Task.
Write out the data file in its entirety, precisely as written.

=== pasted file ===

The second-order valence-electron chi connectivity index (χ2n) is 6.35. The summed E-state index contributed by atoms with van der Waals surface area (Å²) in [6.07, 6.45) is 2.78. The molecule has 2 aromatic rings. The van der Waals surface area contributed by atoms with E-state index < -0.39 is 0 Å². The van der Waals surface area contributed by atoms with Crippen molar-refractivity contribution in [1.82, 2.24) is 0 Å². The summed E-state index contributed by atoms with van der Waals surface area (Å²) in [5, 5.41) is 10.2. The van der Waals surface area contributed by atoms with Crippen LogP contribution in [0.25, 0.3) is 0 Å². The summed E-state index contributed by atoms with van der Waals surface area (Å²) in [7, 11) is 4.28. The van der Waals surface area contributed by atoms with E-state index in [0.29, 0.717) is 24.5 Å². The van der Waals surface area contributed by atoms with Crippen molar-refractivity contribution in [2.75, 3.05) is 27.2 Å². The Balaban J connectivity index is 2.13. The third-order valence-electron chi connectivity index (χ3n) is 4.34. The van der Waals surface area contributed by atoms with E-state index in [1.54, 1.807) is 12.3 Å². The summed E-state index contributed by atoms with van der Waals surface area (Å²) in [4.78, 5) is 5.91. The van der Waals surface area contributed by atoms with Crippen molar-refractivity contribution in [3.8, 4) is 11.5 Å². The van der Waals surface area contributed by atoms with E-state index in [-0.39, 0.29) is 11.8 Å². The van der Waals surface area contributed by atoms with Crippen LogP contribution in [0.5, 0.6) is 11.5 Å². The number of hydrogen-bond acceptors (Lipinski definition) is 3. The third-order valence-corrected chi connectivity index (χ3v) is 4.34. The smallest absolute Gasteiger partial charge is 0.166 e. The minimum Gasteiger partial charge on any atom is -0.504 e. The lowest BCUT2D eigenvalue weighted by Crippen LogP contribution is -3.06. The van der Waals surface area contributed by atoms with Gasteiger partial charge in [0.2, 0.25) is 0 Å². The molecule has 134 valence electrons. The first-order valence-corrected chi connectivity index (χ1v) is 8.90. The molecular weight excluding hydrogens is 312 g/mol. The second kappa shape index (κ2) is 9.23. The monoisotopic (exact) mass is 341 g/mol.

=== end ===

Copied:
The second-order valence-electron chi connectivity index (χ2n) is 6.35. The summed E-state index contributed by atoms with van der Waals surface area (Å²) in [6.07, 6.45) is 2.78. The molecule has 2 aromatic rings. The van der Waals surface area contributed by atoms with E-state index < -0.39 is 0 Å². The van der Waals surface area contributed by atoms with Crippen molar-refractivity contribution in [1.82, 2.24) is 0 Å². The summed E-state index contributed by atoms with van der Waals surface area (Å²) in [5, 5.41) is 10.2. The van der Waals surface area contributed by atoms with Crippen LogP contribution in [0.25, 0.3) is 0 Å². The summed E-state index contributed by atoms with van der Waals surface area (Å²) in [7, 11) is 4.28. The van der Waals surface area contributed by atoms with E-state index in [0.29, 0.717) is 24.5 Å². The van der Waals surface area contributed by atoms with Crippen molar-refractivity contribution in [2.75, 3.05) is 27.2 Å². The Balaban J connectivity index is 2.13. The third-order valence-electron chi connectivity index (χ3n) is 4.34. The van der Waals surface area contributed by atoms with E-state index in [1.54, 1.807) is 12.3 Å². The summed E-state index contributed by atoms with van der Waals surface area (Å²) in [4.78, 5) is 5.91. The van der Waals surface area contributed by atoms with Crippen molar-refractivity contribution in [3.8, 4) is 11.5 Å². The van der Waals surface area contributed by atoms with E-state index in [-0.39, 0.29) is 11.8 Å². The van der Waals surface area contributed by atoms with Crippen LogP contribution in [0.5, 0.6) is 11.5 Å². The number of hydrogen-bond acceptors (Lipinski definition) is 3. The third-order valence-corrected chi connectivity index (χ3v) is 4.34. The smallest absolute Gasteiger partial charge is 0.166 e. The minimum Gasteiger partial charge on any atom is -0.504 e. The lowest BCUT2D eigenvalue weighted by Crippen LogP contribution is -3.06. The van der Waals surface area contributed by atoms with Gasteiger partial charge in [0.2, 0.25) is 0 Å². The molecule has 134 valence electrons. The first-order valence-corrected chi connectivity index (χ1v) is 8.90. The molecular weight excluding hydrogens is 312 g/mol. The second kappa shape index (κ2) is 9.23. The monoisotopic (exact) mass is 341 g/mol.